Since Doramay and Pat were happily amusing themselves, I headed down the main, southwest-facing slope. One of these days, I’ll make it all the way down to where the rock gives way to trees, but again this time, I only went down a hundred feet or so. As I passed by a patch of loose scree, I could have sworn I caught a glimpse of the small glaucous leaves of Siskiyou fritillary (Fritillaria glauca). I noted in my report last year that I thought this was the perfect habitat for this choosy plant. I thought I had done a really thorough search, however, and had convinced myself it simply wasn’t here. When I stopped and turned around, I couldn’t find them again. Maybe I was just seeing what I wanted to see. Thankfully, I soon found another area of loose gravel filled with their little leaves, starting to dry out but still unmistakeable. What a wonderful surprise after I’d given up hope of finding them at Pyramid Rock. That makes the fourth site in Lane County, the northern extent of the species, and I could see all three of the others (“Heavenly Bluff,” Bearbones Mountain, and Bristow Prairie) from the top of the rock. The other nearby location, “Loletta Peak,” we’d driven by earlier in the day. I’ll continue to look for likely scree-covered slopes in hopes of finding even more of this special wildflower.

Once we finally tore ourselves away from Pyramid Rock, we headed back to Reynolds Ridge. This is also farther than I usually go in a day, so I would liked to have spent more time here, but we only had time for one stop, so I drove up the short side road up to the shelter. It was more rutted than I remembered, so I’ll probably walk it next time. I wanted to show my friends the little wetland in the larger meadow up top. When we got there, there were lots of small butterflies flitting about. We’d already had a good butterfly day, seeing lots of checkerspots, swallowtails, meadow fritillaries, a few parnassians and orangetips, a fast-moving white of some sort, and an arctic skipper, mainly on an earlier brief stop along the road below the shelter. These blues were very cooperative and let us come fairly near without flying off. They seemed especially enamored of the bistort (Bistorta bistortoides) that was coming into bloom. I was surprised (again!) and thrilled when I recognized them as a species I’d only seen once before, farther south in the Rogue-Umpqua Divide.

Sierra Nevada blue

A Sierra Nevada blue nectaring on bistort (Bistorta bistortoides).

I couldn’t remember the name, but it turns out they are Sierra Nevada blues (Plebejus or Agriades podarce). They are an uncommon southern species that didn’t show up as being this far north or west in Bob Pyle’s The Butterflies of Cascadia. Their host food plant is mountain shooting star (Dodecatheon jeffreyi), which was in fading bloom in this wetland. Later, at home, I posted a message to the local North American Butterfly Association chapter’s Google group and got a reply from butterfly expert Dana Ross that the Reynolds Ridge population had been discovered just a year ago by biologists with the Forest Service and BLM while surveying for this species. So it really was an important find, even if we weren’t the first to come across them.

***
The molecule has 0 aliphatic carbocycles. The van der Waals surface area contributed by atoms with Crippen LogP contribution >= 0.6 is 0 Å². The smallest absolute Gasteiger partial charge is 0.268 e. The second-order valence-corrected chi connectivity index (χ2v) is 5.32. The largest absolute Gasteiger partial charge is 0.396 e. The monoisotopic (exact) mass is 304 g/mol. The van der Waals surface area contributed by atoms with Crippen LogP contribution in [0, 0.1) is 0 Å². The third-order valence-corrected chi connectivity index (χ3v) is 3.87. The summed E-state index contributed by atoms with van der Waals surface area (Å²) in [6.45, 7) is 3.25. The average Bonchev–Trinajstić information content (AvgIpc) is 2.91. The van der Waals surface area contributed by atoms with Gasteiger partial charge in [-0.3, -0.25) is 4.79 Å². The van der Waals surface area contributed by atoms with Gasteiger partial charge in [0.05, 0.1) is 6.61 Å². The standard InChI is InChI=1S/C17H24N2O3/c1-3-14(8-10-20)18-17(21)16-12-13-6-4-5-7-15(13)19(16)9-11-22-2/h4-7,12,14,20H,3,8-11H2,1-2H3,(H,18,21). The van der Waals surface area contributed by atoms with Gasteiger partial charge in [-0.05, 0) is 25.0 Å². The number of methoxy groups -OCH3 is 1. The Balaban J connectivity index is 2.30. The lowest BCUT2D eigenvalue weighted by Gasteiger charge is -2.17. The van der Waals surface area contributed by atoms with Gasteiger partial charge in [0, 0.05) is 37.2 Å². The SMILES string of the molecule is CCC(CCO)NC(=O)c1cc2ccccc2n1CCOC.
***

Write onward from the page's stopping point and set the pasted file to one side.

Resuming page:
Several toads were hopping across the road to the wet ditch.

Several toads were hopping about in a wet roadside ditch at Reynolds Ridge.

Sadly, time to head back after our wonderful day. But we had one more surprise in store. Unfortunately, this was not the pleasant kind. We had to drive back over the rough spots in the road again. I had this slight niggling feeling that maybe the van was driving a little rougher than it ought to be. We hit a couple of small rocks that I’d easily gone over on the way out. It always sounds kind of crunchy when you’re driving on gravel, especially with the window open, so I ignored my concern for a few more miles. We stopped near Loletta Lakes so I could show Doramay and Pat the endemic Crater Lake currant (past blooming, unfortunately). When I turned to get back in the van—damn—the front tire was flat! I let out more than a few “colorful” words. No wonder we’d been riding so low as to hit the small rocks. After a stretch of 8 years without a flat in this vehicle, this is the fourth one in about 13 months, and I only ever got one flat tire in many years of driving a much smaller passenger car. The flat was on the only tire that hadn’t been replaced last year. The tire store says I can’t get any better tires to fit on the van. Guess it’s just the price I’ll have to pay to keep doing what I’m doing until I’m willing to get a bigger rig. Thankfully my companions were calmer than I was, and, with their help, we managed to change the tire and get back on the road without any more surprises. A bad ending perhaps, but I’d still say it was worth it to see so many wonderful things. And thanks again to Doramay and Pat for being so game and joining me for an adventurous day!

4 Responses to “A Day Full of Surprises”

  • As an addendum, another NABA member, Lori Humphreys, went looking for Sierra blues after seeing my Google group post. While I was writing this report, I received an e-mail from her saying that she had discovered some in Lane County—in Bristow Prairie of all places! That area never ceases to surprise and delight me. Kudos to Lori! I’ll be keeping an eye out for these pretty butterflies when I head back up to the Calapooyas to check out some wetlands later this week.

  • As usual, wonderful reporting with stunning photos! Thanks, Tanya.

  • Ron Mudd:

    Another fascinating report Tanya, and congratulations on finding the fourth site. Sounds like it may be quite a strong colony ? Wonderful reading as always.

  • Jason Clinch:

    Another lovely report, Tanya! Funny coincidence, I just saw spotted saxifrage for the first time at the NPSO Annual Meeting in Hood River up on Grassy Knoll in WA. Such a nice plant with beautiful succulent foliage, too! Thanks again!